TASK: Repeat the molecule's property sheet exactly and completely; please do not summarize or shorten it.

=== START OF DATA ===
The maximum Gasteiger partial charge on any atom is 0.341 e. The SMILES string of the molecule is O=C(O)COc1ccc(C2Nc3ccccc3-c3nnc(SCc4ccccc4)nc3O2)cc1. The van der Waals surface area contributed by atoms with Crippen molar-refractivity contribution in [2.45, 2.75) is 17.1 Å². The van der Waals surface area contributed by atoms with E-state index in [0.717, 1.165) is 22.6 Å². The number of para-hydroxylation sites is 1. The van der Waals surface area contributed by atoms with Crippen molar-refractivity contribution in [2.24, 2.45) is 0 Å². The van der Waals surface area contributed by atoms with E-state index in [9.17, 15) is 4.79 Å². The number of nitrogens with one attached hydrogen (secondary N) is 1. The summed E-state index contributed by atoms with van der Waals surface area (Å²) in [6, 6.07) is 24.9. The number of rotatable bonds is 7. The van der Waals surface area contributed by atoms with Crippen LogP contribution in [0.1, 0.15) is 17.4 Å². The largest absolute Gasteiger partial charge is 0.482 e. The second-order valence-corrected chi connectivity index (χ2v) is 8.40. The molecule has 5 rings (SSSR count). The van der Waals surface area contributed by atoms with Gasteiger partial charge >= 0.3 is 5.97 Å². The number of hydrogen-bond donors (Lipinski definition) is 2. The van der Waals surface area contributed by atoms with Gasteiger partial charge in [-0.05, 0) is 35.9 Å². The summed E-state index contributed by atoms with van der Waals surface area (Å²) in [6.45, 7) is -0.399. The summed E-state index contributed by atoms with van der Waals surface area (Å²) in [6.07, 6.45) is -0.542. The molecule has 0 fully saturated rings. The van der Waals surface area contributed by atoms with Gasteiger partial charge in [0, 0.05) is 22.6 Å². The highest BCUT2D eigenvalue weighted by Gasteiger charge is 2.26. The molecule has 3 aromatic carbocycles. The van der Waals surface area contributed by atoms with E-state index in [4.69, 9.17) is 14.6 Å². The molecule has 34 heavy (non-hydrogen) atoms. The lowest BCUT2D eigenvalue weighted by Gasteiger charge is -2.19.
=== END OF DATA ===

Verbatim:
The maximum Gasteiger partial charge on any atom is 0.341 e. The SMILES string of the molecule is O=C(O)COc1ccc(C2Nc3ccccc3-c3nnc(SCc4ccccc4)nc3O2)cc1. The van der Waals surface area contributed by atoms with Crippen molar-refractivity contribution in [2.45, 2.75) is 17.1 Å². The van der Waals surface area contributed by atoms with E-state index in [0.717, 1.165) is 22.6 Å². The number of para-hydroxylation sites is 1. The van der Waals surface area contributed by atoms with Crippen molar-refractivity contribution in [2.24, 2.45) is 0 Å². The van der Waals surface area contributed by atoms with E-state index in [9.17, 15) is 4.79 Å². The number of nitrogens with one attached hydrogen (secondary N) is 1. The summed E-state index contributed by atoms with van der Waals surface area (Å²) in [6, 6.07) is 24.9. The number of rotatable bonds is 7. The van der Waals surface area contributed by atoms with Crippen LogP contribution in [0.1, 0.15) is 17.4 Å². The largest absolute Gasteiger partial charge is 0.482 e. The second-order valence-corrected chi connectivity index (χ2v) is 8.40. The molecule has 5 rings (SSSR count). The van der Waals surface area contributed by atoms with Gasteiger partial charge >= 0.3 is 5.97 Å². The number of hydrogen-bond donors (Lipinski definition) is 2. The van der Waals surface area contributed by atoms with Gasteiger partial charge in [-0.05, 0) is 35.9 Å². The summed E-state index contributed by atoms with van der Waals surface area (Å²) in [6.45, 7) is -0.399. The summed E-state index contributed by atoms with van der Waals surface area (Å²) in [6.07, 6.45) is -0.542. The molecule has 0 fully saturated rings. The van der Waals surface area contributed by atoms with Gasteiger partial charge in [0, 0.05) is 22.6 Å². The highest BCUT2D eigenvalue weighted by Gasteiger charge is 2.26. The molecule has 3 aromatic carbocycles. The van der Waals surface area contributed by atoms with E-state index in [4.69, 9.17) is 14.6 Å². The molecule has 34 heavy (non-hydrogen) atoms. The lowest BCUT2D eigenvalue weighted by Gasteiger charge is -2.19.